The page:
The Greater Horn of Africa Climate Outlook Forum has issued its seasonal predictions for the forthcoming March-May 1015 rainy season, which is important for agriculture and food security in a region vulnerable to both droughts and floods.
It predicted an increased likelihood of near normal to below normal rainfall over central parts of Sudan, central Eritrea, eastern Djibouti, much of Ethiopia, much of Somalia, most areas of Kenya, much of Tanzania, southwestern and northeastern Rwanda, southeastern Burundi, northeastern Uganda and southeastern parts of South Sudan. Specifically, it said there is a 40% probability of near normal rainfall, a 35% probability of below normal rainfall and a 25% chance of above normal rainfall.
Much of Burundi, Rwanda, Uganda and South Sudan, southern parts of Sudan, western parts and northern coast of Kenya as well as extreme southern coast and northern parts of Somalia have increased probability for near normal (40%) to above normal (35%) rainfall during March to May 2015 rainfall season.
The consensus climate outlook, based on a review of the state of the global and regional climate systems, was issued at the end of a meeting organized by the Intergovernmental Authority on Development Climate Prediction and Applications Centre (ICPAC), from 23 to 25 February in Nairobi, Kenya.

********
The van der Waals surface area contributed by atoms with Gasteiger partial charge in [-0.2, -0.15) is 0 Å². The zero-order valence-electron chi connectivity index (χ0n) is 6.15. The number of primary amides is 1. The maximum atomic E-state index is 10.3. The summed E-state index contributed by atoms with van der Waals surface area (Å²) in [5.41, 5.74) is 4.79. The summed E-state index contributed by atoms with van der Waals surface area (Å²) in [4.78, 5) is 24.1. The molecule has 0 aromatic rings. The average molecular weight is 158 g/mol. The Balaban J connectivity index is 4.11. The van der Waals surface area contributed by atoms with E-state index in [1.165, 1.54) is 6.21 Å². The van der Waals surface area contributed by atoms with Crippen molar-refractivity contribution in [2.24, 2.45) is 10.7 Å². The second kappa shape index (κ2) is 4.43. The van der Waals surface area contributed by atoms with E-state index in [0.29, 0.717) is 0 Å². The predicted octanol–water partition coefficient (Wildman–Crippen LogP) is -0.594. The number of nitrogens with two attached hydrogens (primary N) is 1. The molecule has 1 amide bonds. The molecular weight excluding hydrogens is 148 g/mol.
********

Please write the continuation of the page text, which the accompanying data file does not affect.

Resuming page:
The forum brought together national, regional and international climate experts as well as users of climate early warning advisories and development partners. It discussed the potential implications of the rainfall predictions for sectors like food security, health and water resources and for disaster risk reduction. Participants also discussed mitigation and coping strategies.
National meteorological and hydrological services will downscale the regional forecast to provide national and local predictions that can be used by the agriculture, fisheries, energy, transport sectors and other users.
WMO has been supporting Regional Climate Outlook Forums around the world, ever since the inception of the first forum in Southern Africa in 1997. Regional Climate Outlook Forums presently serve more than half the world’s population. WMO is working to ensure that the climate outlook information is reliable, accessible and relevant to the user community as part of the Global Framework for Climate Services.